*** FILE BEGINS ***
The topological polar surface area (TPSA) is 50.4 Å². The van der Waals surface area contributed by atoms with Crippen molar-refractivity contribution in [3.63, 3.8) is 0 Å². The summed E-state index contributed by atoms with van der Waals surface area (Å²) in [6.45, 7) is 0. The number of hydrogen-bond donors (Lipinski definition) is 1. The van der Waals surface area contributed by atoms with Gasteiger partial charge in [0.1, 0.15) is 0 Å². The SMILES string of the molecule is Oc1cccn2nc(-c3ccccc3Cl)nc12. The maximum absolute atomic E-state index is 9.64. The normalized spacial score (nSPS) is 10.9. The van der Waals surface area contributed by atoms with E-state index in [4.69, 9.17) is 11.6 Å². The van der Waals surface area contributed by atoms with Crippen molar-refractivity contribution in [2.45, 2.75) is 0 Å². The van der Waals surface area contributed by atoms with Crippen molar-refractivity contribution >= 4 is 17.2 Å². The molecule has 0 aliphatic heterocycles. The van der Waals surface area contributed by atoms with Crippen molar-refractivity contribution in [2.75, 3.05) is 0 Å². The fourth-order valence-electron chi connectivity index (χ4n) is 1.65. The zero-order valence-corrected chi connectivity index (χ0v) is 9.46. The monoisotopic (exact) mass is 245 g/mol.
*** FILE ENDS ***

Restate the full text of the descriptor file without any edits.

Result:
The topological polar surface area (TPSA) is 50.4 Å². The van der Waals surface area contributed by atoms with Crippen molar-refractivity contribution in [3.63, 3.8) is 0 Å². The summed E-state index contributed by atoms with van der Waals surface area (Å²) in [6.45, 7) is 0. The number of hydrogen-bond donors (Lipinski definition) is 1. The van der Waals surface area contributed by atoms with Gasteiger partial charge in [0.1, 0.15) is 0 Å². The SMILES string of the molecule is Oc1cccn2nc(-c3ccccc3Cl)nc12. The maximum absolute atomic E-state index is 9.64. The normalized spacial score (nSPS) is 10.9. The van der Waals surface area contributed by atoms with E-state index in [4.69, 9.17) is 11.6 Å². The van der Waals surface area contributed by atoms with Crippen molar-refractivity contribution in [2.45, 2.75) is 0 Å². The van der Waals surface area contributed by atoms with Crippen molar-refractivity contribution >= 4 is 17.2 Å². The molecule has 0 aliphatic heterocycles. The van der Waals surface area contributed by atoms with Crippen molar-refractivity contribution in [2.75, 3.05) is 0 Å². The fourth-order valence-electron chi connectivity index (χ4n) is 1.65. The zero-order valence-corrected chi connectivity index (χ0v) is 9.46. The monoisotopic (exact) mass is 245 g/mol.